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Monday, June 12, 2017

ONCE AGAIN

It was the early morning of June 12, 1991, deep asleep in bed after a dinner held the night before for the agency board, my air conditioner was going full blast from the heat of the night. At my front door in the early dawn was my brother-in-law knocking to tell me the news, the news that was never related to us, as he gave up. Finally, one of us was awake and the phone rang telling me that Dad had died and to go quickly to my parent's house.
The news was grim but expected. Dad had died!

When I got there, he lay in the hallway outside the bathroom, and everyone was waiting for me to finally show up to say goodbye before calling the coroner. I kissed him on his forehead and bid him farewell, a piece of me was going with him.

Today is the twelfth of June, Dad's anniversary of his death, and if you read yesterday's blog, you know the Eleventh of June was Mom's anniversary! To me it means something that I can't put my finger on, yet recognize the oddity of it all.

Dad was never good with remembering dates of any significance. More often than not Dad would forget a birthday or anniversary and it was Mom's he forgot. He was not a hand-holder although he did show affection to Mom, he signed his birthday and anniversary cards: "From, Tony." We used to tease him about it all. But when he did remember, Mom got a boxed card, it came in a box in the mail, Lacey and large, maybe 8x10 inches in size.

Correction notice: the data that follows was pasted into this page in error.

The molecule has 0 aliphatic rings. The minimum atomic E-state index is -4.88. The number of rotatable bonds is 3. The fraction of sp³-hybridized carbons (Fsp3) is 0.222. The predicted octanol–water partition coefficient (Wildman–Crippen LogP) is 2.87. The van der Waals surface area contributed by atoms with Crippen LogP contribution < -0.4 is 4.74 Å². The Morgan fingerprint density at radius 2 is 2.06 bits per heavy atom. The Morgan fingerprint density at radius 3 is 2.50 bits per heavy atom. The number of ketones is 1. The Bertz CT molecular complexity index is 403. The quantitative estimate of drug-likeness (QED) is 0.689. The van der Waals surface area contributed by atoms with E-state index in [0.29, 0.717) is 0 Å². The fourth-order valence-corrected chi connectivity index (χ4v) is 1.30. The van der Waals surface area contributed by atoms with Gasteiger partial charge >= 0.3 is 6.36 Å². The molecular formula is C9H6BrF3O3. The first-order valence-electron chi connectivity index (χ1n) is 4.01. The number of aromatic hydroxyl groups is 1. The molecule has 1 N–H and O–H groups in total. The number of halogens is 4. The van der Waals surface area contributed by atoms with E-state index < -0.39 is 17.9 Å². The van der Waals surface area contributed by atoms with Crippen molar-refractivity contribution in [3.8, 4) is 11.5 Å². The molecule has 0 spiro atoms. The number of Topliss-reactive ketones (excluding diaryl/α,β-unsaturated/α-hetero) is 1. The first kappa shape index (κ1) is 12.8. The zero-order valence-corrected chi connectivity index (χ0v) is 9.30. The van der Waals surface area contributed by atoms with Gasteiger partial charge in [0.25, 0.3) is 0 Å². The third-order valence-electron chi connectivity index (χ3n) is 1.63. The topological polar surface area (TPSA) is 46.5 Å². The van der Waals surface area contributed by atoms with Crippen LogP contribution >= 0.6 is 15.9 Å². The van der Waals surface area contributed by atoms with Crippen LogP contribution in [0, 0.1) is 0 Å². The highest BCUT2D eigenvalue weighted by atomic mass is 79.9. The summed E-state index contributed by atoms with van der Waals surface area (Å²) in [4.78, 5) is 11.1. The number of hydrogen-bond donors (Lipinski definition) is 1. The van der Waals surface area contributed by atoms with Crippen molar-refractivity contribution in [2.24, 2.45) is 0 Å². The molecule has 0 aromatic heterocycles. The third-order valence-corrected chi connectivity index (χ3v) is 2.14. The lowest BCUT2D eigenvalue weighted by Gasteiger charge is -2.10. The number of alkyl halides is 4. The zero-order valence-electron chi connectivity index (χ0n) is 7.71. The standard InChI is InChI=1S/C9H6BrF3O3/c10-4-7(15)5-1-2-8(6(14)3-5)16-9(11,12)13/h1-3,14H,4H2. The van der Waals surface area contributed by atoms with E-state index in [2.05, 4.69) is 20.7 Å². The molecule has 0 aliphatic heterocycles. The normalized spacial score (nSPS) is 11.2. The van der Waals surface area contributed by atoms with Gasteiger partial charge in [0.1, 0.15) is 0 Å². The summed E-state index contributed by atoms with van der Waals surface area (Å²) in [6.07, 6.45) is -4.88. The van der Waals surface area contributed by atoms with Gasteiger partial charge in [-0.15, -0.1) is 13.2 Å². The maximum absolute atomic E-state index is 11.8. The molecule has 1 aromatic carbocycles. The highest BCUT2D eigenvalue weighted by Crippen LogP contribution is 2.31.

He also loved to whistle and sometimes croon in the car, he was a happy sort, always with a get rich scheme formulating in his mind, one that he inevitably dragged me into. His favorite holiday? Christmas Eve and the dinner Mom or Grandma made the famous seven fish. One other passion he had was his job, he loved his job and responsibility that went with it.

He is missed, every day I think of him. I wonder what he would have thought about the Internet, GPS and all the modern advances that life offers. I wish he had lived long enough to have met my granddaughter Darby Shea, his great-granddaughter. I think the fuss would have been astounding! I wish he could have seen his name on the TV screen in the credits, the same name I gave his grandson and namesake, my granddaughter's father. I wish he had met my daughter-in-law, he would have loved her and been very proud that she was a member of the family, a choice his grandson made.

And of course, there was his other Grandson, who recently finished college and has the future in his hands, to mold anyway he wants. Dad would have been proud indeed. He wanted us all to have a piece of higher education, and Mike would have completed the dream.

Life is indeed filled with ‘what if's', sprinkled throughout our lives, but we can't dwell on ‘what if's' only on what was and what is.

I miss you, Dad,
Love, your only son.

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